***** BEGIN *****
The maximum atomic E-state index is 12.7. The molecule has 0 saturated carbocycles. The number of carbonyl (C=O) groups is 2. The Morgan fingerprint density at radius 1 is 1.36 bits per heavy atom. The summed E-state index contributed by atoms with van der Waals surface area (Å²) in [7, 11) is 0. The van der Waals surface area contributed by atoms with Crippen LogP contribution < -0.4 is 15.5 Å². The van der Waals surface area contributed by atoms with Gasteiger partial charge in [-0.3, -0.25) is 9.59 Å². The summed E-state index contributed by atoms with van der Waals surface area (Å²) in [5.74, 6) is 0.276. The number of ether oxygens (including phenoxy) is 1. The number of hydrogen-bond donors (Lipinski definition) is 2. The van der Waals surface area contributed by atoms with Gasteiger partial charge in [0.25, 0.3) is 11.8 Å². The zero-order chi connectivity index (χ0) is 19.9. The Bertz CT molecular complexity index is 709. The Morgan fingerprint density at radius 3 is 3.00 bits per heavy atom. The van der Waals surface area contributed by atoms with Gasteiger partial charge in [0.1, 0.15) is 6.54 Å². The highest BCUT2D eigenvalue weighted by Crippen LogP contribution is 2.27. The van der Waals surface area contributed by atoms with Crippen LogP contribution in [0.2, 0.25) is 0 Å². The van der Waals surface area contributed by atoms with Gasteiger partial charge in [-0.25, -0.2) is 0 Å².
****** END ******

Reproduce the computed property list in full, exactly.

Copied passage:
The maximum atomic E-state index is 12.7. The molecule has 0 saturated carbocycles. The number of carbonyl (C=O) groups is 2. The Morgan fingerprint density at radius 1 is 1.36 bits per heavy atom. The summed E-state index contributed by atoms with van der Waals surface area (Å²) in [7, 11) is 0. The van der Waals surface area contributed by atoms with Crippen LogP contribution < -0.4 is 15.5 Å². The van der Waals surface area contributed by atoms with Gasteiger partial charge in [-0.3, -0.25) is 9.59 Å². The summed E-state index contributed by atoms with van der Waals surface area (Å²) in [5.74, 6) is 0.276. The number of ether oxygens (including phenoxy) is 1. The number of hydrogen-bond donors (Lipinski definition) is 2. The van der Waals surface area contributed by atoms with Gasteiger partial charge in [0.25, 0.3) is 11.8 Å². The zero-order chi connectivity index (χ0) is 19.9. The Bertz CT molecular complexity index is 709. The Morgan fingerprint density at radius 3 is 3.00 bits per heavy atom. The van der Waals surface area contributed by atoms with Gasteiger partial charge in [0.1, 0.15) is 6.54 Å². The highest BCUT2D eigenvalue weighted by Crippen LogP contribution is 2.27. The van der Waals surface area contributed by atoms with Crippen LogP contribution in [0.2, 0.25) is 0 Å². The van der Waals surface area contributed by atoms with Gasteiger partial charge in [-0.25, -0.2) is 0 Å².